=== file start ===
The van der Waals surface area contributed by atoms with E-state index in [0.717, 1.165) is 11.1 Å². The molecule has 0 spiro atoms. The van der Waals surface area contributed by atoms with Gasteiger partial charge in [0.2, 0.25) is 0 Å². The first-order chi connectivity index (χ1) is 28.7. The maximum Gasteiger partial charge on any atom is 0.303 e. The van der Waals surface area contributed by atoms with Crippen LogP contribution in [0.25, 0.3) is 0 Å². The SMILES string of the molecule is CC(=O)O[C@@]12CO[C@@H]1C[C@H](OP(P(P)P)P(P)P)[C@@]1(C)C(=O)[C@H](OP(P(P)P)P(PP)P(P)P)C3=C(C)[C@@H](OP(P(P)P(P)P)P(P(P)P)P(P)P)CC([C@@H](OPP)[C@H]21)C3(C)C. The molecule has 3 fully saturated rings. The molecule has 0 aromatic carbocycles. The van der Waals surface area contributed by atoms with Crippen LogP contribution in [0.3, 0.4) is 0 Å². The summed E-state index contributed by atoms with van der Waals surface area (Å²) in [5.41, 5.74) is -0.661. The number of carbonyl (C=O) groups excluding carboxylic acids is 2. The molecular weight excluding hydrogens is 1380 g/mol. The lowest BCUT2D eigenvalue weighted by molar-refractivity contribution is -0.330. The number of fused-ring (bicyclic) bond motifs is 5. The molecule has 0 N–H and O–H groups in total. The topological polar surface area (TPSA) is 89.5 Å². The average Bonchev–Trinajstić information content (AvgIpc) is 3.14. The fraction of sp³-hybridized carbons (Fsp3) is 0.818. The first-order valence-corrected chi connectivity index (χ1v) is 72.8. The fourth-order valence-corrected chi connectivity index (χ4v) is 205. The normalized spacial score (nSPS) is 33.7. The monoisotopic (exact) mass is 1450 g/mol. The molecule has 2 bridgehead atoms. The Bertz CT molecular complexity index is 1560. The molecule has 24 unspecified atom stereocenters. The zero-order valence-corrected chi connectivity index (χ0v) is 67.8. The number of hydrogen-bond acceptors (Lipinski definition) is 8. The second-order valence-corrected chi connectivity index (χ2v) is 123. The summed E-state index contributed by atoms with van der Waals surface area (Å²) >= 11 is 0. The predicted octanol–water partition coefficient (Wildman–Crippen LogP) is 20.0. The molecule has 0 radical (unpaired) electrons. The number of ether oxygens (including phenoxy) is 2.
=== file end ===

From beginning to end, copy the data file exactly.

The van der Waals surface area contributed by atoms with E-state index in [0.717, 1.165) is 11.1 Å². The molecule has 0 spiro atoms. The van der Waals surface area contributed by atoms with Gasteiger partial charge in [0.2, 0.25) is 0 Å². The first-order chi connectivity index (χ1) is 28.7. The maximum Gasteiger partial charge on any atom is 0.303 e. The van der Waals surface area contributed by atoms with Crippen LogP contribution in [0.25, 0.3) is 0 Å². The SMILES string of the molecule is CC(=O)O[C@@]12CO[C@@H]1C[C@H](OP(P(P)P)P(P)P)[C@@]1(C)C(=O)[C@H](OP(P(P)P)P(PP)P(P)P)C3=C(C)[C@@H](OP(P(P)P(P)P)P(P(P)P)P(P)P)CC([C@@H](OPP)[C@H]21)C3(C)C. The molecule has 3 fully saturated rings. The molecule has 0 aromatic carbocycles. The van der Waals surface area contributed by atoms with Crippen LogP contribution in [0.3, 0.4) is 0 Å². The summed E-state index contributed by atoms with van der Waals surface area (Å²) in [5.41, 5.74) is -0.661. The number of carbonyl (C=O) groups excluding carboxylic acids is 2. The molecular weight excluding hydrogens is 1380 g/mol. The lowest BCUT2D eigenvalue weighted by molar-refractivity contribution is -0.330. The number of fused-ring (bicyclic) bond motifs is 5. The molecule has 0 N–H and O–H groups in total. The topological polar surface area (TPSA) is 89.5 Å². The average Bonchev–Trinajstić information content (AvgIpc) is 3.14. The fraction of sp³-hybridized carbons (Fsp3) is 0.818. The first-order valence-corrected chi connectivity index (χ1v) is 72.8. The fourth-order valence-corrected chi connectivity index (χ4v) is 205. The normalized spacial score (nSPS) is 33.7. The monoisotopic (exact) mass is 1450 g/mol. The molecule has 2 bridgehead atoms. The Bertz CT molecular complexity index is 1560. The molecule has 24 unspecified atom stereocenters. The zero-order valence-corrected chi connectivity index (χ0v) is 67.8. The number of hydrogen-bond acceptors (Lipinski definition) is 8. The second-order valence-corrected chi connectivity index (χ2v) is 123. The summed E-state index contributed by atoms with van der Waals surface area (Å²) >= 11 is 0. The predicted octanol–water partition coefficient (Wildman–Crippen LogP) is 20.0. The molecule has 0 radical (unpaired) electrons. The number of ether oxygens (including phenoxy) is 2.